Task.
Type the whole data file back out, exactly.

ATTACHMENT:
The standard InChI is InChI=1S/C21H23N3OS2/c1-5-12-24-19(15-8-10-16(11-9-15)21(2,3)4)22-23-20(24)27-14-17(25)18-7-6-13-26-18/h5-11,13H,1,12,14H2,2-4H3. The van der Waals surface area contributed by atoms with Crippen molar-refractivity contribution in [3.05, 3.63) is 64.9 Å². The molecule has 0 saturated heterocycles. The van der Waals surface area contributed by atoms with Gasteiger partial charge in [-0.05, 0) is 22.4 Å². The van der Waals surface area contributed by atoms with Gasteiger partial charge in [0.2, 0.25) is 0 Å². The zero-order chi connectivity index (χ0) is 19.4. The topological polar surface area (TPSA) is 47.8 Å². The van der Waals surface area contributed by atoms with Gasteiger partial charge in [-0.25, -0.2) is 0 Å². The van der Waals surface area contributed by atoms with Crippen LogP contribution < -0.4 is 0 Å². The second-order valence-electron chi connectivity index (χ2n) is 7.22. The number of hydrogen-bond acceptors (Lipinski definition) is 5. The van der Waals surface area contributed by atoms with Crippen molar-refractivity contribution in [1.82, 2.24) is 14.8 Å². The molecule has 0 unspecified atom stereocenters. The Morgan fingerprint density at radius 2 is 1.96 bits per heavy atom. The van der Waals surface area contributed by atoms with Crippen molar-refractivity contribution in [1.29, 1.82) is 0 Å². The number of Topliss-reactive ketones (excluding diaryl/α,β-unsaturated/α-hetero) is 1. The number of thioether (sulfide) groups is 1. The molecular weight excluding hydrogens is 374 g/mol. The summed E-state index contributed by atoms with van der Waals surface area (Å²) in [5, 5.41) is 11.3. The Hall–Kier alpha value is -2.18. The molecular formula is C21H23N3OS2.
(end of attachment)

The standard InChI is InChI=1S/C21H23N3OS2/c1-5-12-24-19(15-8-10-16(11-9-15)21(2,3)4)22-23-20(24)27-14-17(25)18-7-6-13-26-18/h5-11,13H,1,12,14H2,2-4H3. The van der Waals surface area contributed by atoms with Crippen molar-refractivity contribution in [3.05, 3.63) is 64.9 Å². The molecule has 0 saturated heterocycles. The van der Waals surface area contributed by atoms with Gasteiger partial charge in [-0.05, 0) is 22.4 Å². The van der Waals surface area contributed by atoms with Gasteiger partial charge in [0.2, 0.25) is 0 Å². The zero-order chi connectivity index (χ0) is 19.4. The topological polar surface area (TPSA) is 47.8 Å². The van der Waals surface area contributed by atoms with Gasteiger partial charge in [-0.25, -0.2) is 0 Å². The van der Waals surface area contributed by atoms with Crippen LogP contribution < -0.4 is 0 Å². The second-order valence-electron chi connectivity index (χ2n) is 7.22. The number of hydrogen-bond acceptors (Lipinski definition) is 5. The van der Waals surface area contributed by atoms with Crippen molar-refractivity contribution in [1.82, 2.24) is 14.8 Å². The molecule has 0 unspecified atom stereocenters. The Morgan fingerprint density at radius 2 is 1.96 bits per heavy atom. The van der Waals surface area contributed by atoms with Crippen molar-refractivity contribution in [1.29, 1.82) is 0 Å². The number of Topliss-reactive ketones (excluding diaryl/α,β-unsaturated/α-hetero) is 1. The number of thioether (sulfide) groups is 1. The molecular weight excluding hydrogens is 374 g/mol. The summed E-state index contributed by atoms with van der Waals surface area (Å²) in [5, 5.41) is 11.3. The Hall–Kier alpha value is -2.18. The molecular formula is C21H23N3OS2.